Archbishop Diarmuid Martin hits out at ongoing gang warfare in Dublin
In the strongest terms, the head of the Catholic Church in Dublin has hit out at the ongoing gang warfare in the capital condemning the “sick individuals who murder openly on our streets” and the “evil individuals who instruct and pay them”.
In his Christmas homily, Archbishop of Dublin Diarmuid Martin asked if the birth of Christ, the Prince of Peace, meant anything to them?
His comments were made as armed members of an elite Garda unit patrol the streets of the capital this Christmas in an effort to prevent further bloodshed in the Hutch-Kinahan feud which has already claimed 11 lives in 14 months. On Thursday night, the latest victim, Noel Kirwan was shot dead in Clondalkin.
On Friday, Dr Martin told RTE Radio that the feud was linked to “a multi-million euro business of death called the drugs trade”.
Speaking at St Mary’s Pro Cathedral in Dublin on Christmas day, the Archbishop listed a litany of social ills afflicting Irish society and asked if there was any way those who are victims of domestic violence or sexual violence, of road violence or the violence of economic exploitation, can experience the joy of Christmas.
“Our city is marked by homelessness but also indeed for many by hopelessness. We have very high suicide rates and so many are searching for real hope in the face of an economic crisis, in the face of loneliness and emptiness and the illusion of drugs or empty consumerism,” he warned.
Referring to the recent queues of up to 3,000 people for Christmas food parcels at the Capuchin Day Centre in Dublin, Dr Martin stated, “All of us were stunned even here in our own city to find thousands of people queuing for basic food at the Capuchin and other food centres, while within a few kilometres others were queuing for luxury goods.”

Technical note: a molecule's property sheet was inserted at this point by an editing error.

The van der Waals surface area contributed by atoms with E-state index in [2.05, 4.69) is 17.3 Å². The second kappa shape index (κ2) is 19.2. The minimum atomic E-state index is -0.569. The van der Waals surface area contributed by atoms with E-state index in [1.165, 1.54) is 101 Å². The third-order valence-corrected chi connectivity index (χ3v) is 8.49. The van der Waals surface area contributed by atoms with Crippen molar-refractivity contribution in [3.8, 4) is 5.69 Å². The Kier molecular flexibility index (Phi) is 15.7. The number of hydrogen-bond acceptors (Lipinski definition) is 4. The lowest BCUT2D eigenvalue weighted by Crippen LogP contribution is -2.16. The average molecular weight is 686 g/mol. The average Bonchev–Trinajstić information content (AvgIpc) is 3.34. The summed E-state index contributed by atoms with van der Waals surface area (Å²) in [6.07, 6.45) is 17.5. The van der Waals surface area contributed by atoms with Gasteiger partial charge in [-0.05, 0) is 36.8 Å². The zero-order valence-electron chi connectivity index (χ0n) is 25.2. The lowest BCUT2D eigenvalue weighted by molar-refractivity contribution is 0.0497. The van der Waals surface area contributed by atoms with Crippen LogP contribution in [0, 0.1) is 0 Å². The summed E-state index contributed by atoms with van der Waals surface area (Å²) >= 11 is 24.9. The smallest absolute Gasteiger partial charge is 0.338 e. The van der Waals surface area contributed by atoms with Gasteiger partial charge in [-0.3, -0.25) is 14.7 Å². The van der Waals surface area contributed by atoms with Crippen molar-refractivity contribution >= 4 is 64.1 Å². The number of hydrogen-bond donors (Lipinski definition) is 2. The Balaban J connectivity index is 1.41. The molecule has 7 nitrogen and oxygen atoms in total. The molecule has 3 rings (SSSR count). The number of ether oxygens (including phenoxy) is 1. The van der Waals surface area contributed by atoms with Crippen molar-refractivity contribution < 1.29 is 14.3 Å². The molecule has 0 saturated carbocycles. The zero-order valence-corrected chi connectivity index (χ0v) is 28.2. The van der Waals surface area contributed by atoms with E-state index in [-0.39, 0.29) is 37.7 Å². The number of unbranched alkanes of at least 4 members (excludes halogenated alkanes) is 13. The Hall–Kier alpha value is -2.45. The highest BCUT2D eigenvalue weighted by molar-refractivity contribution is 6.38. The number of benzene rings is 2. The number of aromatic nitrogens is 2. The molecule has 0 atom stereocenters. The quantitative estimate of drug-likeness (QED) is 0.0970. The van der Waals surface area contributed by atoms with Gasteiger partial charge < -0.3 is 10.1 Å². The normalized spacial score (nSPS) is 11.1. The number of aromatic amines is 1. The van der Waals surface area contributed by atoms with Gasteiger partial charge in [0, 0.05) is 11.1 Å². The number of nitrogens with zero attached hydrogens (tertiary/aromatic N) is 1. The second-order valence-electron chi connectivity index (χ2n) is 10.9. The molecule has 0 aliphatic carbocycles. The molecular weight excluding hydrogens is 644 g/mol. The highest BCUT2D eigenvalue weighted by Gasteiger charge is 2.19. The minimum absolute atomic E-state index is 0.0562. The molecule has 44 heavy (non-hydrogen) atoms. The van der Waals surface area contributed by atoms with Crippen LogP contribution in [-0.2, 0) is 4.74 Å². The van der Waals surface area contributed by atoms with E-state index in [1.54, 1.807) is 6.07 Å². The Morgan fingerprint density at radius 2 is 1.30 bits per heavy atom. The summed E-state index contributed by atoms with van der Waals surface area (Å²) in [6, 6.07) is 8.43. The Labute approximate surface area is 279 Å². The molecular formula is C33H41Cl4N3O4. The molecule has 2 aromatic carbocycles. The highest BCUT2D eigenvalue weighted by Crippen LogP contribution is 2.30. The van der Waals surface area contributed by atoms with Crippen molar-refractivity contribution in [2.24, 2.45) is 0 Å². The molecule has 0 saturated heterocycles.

In a reference to how the economy is failing so many, he stressed, “Technical progress must be matched by progress in true humanism. True progress is progress for all.”
Acknowledging how Christmas brings joy which touches hearts like no other feast, bringing out real goodness even in the hardest of hearts, he said believers cannot be satisfied simply to celebrate Christmas “like an anaesthetic which hides pain for a moment or like an eruption of spending which ends up leaving us only with a hangover of emptiness”.
He also questioned how God as the Prince of Peace could be explained to a war-torn world where the “perennial desire of humankind for peace is being martyred daily” and the ambition to save succeeding generations from the “scourge of war” was rendered a “cynical empty dream”.
Posing the question, “Where is our God?” Dr Martin said the problem is that people look for God in the wrong places.
The shepherds at the first Christmas were led to “a small baby living without not just the external signs of power: he is born with only the simplest necessities in total contradiction of what we are led to consider power”.
The birth of Jesus in powerlessness and poverty teaches us that we seek hope somewhere else than in a constant seeking for power, Dr Martin said and added that believers should be seeking “to bring light to all those who live in darkness and in a land of deep shadow”.
In his Christmas message, Archbishop Michael Jackson of Dublin and Glendalough expressed concern for those in cities and townlands across Ireland who struggle, often without hope, to make ends meet and who are homeless and loveless.
He also highlighted the plight of people in “cities and wastelands across Europe and the Middle East and Africa whose only hope of a future is to flee everything that once was theirs amidst trafficking, the dismantling of their dignity and the care and worry for those who remain dependent on them.”